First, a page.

Armenia's ‘Electric Yerevan’ Protests and the Mass Media

Protesters at Electric Yerevan. Screenshot from YouTube video uploaded by Raymik.

Protesters at Electric Yerevan. Screenshot from YouTube video uploaded by Raymik.

Electric Yerevan, an extended protest against the rising cost of living in Armenia and perceived corruption in the country's electricity sector, was a huge event in a small country.

It trended on Twitter and fuelled thousands of Facebook posts during the two-week peak of protests in the Armenian capital last summer, forcing the government to back away from plans to increase the cost of energy bills paid by citizens.

Just recently, the worlds’ largest international multimedia news agency Reuters included Armenian photographer Vahram Baghdasaryan’s photo from Electric Yerevan in its 2015 Pictures of the Year.

Not all media viewed Electric Yerevan the same way, however.

The Western media stressed Electric Yerevan's peaceful side, as protestors occupied themselves by playing chess, dancing national dances, and cleaning up after themselves.

Russian channels and online outlets, however, interpreted Electric Yerevan as a replay of the Ukrainian Maidan that ejected a broadly pro-Russian president and paved the way for an anti-Moscow government in Kiev.

Russian mass media tended to allege Electric Yerevan was orchestrated from outside Armenia and powered by US propaganda.

The parallels were clear for Russian scribes.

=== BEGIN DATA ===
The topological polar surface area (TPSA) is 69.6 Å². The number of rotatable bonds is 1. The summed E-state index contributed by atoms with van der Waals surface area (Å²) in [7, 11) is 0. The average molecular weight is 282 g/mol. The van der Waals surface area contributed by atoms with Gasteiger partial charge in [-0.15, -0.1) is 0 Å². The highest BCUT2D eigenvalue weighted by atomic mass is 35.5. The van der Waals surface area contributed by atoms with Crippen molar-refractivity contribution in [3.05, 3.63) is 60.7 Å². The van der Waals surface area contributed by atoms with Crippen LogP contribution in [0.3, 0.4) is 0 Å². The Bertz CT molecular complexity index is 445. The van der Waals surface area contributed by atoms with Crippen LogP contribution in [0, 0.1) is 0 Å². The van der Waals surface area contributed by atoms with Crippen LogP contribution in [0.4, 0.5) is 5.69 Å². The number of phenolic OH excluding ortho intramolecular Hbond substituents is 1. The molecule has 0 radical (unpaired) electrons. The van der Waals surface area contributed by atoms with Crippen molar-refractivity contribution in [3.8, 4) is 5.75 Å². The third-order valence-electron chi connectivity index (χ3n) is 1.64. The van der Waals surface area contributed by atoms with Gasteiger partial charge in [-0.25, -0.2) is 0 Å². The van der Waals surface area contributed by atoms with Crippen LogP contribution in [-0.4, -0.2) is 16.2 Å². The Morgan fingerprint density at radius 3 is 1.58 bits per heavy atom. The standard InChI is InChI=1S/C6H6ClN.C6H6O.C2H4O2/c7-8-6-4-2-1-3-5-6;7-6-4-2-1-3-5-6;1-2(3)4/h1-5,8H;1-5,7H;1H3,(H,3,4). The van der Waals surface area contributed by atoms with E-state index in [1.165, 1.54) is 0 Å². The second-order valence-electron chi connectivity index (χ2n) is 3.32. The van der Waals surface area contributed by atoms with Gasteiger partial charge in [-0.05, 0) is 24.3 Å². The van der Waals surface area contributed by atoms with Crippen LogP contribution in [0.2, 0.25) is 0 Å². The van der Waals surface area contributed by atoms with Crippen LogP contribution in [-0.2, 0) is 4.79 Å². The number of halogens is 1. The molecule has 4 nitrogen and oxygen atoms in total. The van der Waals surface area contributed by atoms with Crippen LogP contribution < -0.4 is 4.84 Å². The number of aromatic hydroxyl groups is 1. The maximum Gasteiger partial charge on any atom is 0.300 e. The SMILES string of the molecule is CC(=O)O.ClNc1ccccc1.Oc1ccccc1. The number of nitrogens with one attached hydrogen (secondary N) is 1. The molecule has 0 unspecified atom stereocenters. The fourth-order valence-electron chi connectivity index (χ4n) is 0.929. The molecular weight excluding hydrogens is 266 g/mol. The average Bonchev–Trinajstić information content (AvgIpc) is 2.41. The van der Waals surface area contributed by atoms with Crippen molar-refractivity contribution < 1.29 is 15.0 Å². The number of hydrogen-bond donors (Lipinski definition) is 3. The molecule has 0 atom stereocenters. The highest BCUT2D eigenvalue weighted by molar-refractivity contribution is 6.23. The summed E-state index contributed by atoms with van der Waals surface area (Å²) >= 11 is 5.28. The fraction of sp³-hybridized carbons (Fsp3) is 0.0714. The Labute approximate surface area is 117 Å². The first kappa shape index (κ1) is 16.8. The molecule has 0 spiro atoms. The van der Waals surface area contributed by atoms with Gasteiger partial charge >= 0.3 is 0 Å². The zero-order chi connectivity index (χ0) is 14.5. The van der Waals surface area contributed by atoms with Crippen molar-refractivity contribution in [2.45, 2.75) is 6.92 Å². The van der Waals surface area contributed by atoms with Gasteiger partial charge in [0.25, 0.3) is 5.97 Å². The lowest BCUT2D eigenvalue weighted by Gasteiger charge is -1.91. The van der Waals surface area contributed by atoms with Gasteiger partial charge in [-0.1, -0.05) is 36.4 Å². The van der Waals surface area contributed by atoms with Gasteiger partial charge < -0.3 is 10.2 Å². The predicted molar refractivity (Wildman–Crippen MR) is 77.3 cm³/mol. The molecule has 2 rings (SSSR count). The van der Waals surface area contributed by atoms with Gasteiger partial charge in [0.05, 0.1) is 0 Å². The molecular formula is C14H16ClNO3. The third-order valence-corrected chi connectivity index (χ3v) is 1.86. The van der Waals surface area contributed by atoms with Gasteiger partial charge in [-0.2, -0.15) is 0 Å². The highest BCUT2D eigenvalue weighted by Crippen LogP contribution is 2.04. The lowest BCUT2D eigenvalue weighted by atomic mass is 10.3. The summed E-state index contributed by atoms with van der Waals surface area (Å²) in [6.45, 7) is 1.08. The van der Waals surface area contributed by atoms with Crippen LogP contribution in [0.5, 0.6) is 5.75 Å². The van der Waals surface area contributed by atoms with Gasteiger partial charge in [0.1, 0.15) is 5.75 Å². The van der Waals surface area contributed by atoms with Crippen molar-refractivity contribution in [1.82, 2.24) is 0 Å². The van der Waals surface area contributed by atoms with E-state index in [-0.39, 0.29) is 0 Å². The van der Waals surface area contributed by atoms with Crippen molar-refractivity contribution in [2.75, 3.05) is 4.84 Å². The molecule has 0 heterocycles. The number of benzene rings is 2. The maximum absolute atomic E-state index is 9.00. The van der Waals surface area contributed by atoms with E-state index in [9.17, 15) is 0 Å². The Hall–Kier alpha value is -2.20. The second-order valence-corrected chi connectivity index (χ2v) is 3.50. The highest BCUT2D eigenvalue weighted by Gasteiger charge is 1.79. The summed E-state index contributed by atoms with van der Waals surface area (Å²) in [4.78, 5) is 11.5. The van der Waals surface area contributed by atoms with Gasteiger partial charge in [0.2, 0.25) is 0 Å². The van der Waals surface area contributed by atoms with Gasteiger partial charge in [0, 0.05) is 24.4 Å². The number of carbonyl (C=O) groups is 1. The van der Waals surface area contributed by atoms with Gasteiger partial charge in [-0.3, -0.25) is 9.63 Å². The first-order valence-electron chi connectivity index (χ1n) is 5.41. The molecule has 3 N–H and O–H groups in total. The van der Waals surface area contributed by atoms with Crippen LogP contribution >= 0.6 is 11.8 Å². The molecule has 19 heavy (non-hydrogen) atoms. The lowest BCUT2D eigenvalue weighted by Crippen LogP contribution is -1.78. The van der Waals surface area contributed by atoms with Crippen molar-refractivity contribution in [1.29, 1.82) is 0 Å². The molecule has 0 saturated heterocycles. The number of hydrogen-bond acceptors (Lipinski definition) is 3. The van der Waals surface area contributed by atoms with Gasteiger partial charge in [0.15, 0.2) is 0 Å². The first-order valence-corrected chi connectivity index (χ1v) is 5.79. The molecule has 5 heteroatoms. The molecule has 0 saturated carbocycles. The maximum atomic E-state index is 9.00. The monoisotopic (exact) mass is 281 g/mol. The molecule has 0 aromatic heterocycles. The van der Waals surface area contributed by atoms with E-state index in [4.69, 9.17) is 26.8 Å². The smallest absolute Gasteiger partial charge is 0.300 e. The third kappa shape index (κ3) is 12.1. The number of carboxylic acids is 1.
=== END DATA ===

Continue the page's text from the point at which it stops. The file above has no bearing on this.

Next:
Armenia's government had done the opposite of Ukraine and agreed to join the Kremlin-backed Eurasian Economic Union in 2013, effectively walking away from an association agreement with the European Union.

For a greedy West, Ukraine was not enough, they argued.

Participants in Electric Yerevan, in turn, tended to view Russian media's coverage of the event negatively.

At one point during the demonstrations there was a boy who was holding three balloons representing the colours of the Armenian flag: red, yellow (or apricot orange) and blue.

When the red balloon burst, only blue and yellow remained and Russian media homed in on the yellow-blue combination supposedly suggesting Ukrainian sympathies. This was a neat illustration of media bias and “seeing what you want to see”.

In fact, Electric Yerevan had no strong ties to any political party or leader.

It was a movement led mainly by young people and civic types. There were slogans like “Stop Corruption”, “No to the Price Hike”, “High Voltage”, but never “Revolution”.

“Mass media helped to disseminate the issues being raised. When it was necessary to get the word out media covered it without any hesitation,” recalls Vaghinak Shushanyan, one of the main activists of at Electric Yerevan. “Not always with the context we needed, but they were [constantly] publishing,” he told Global Voices.

Social media also played a very crucial role in organising people and bringing them to Baghramyan Avenue and the epicentre of the protests.

As most of the protestors were between the ages of 20 to 30, they were mostly informed about the event and gathered at Baghramyan thanks to the help of Facebook and Twitter.

But social media also appeared to play a parallel, contradictory role as a tool for government surveillance and provocation.

Of the traditional media that covered Electric Yerevan the Civilnet outlet sponsored by a local civil society group, and the US Congress funded-RFE/RL's Armenian service were by far the most influential.

RFE/RL was especially important, broadcasting the movement live to a swell of viewers that grew to almost 300,000, or the equivalent of a tenth of Armenia's 3.2 million population.

Therefore, while America probably did not plan Electric Yerevan as many Russian media outlets seemed to think, local journalists working for an American-financed outlet did much to spread the word.

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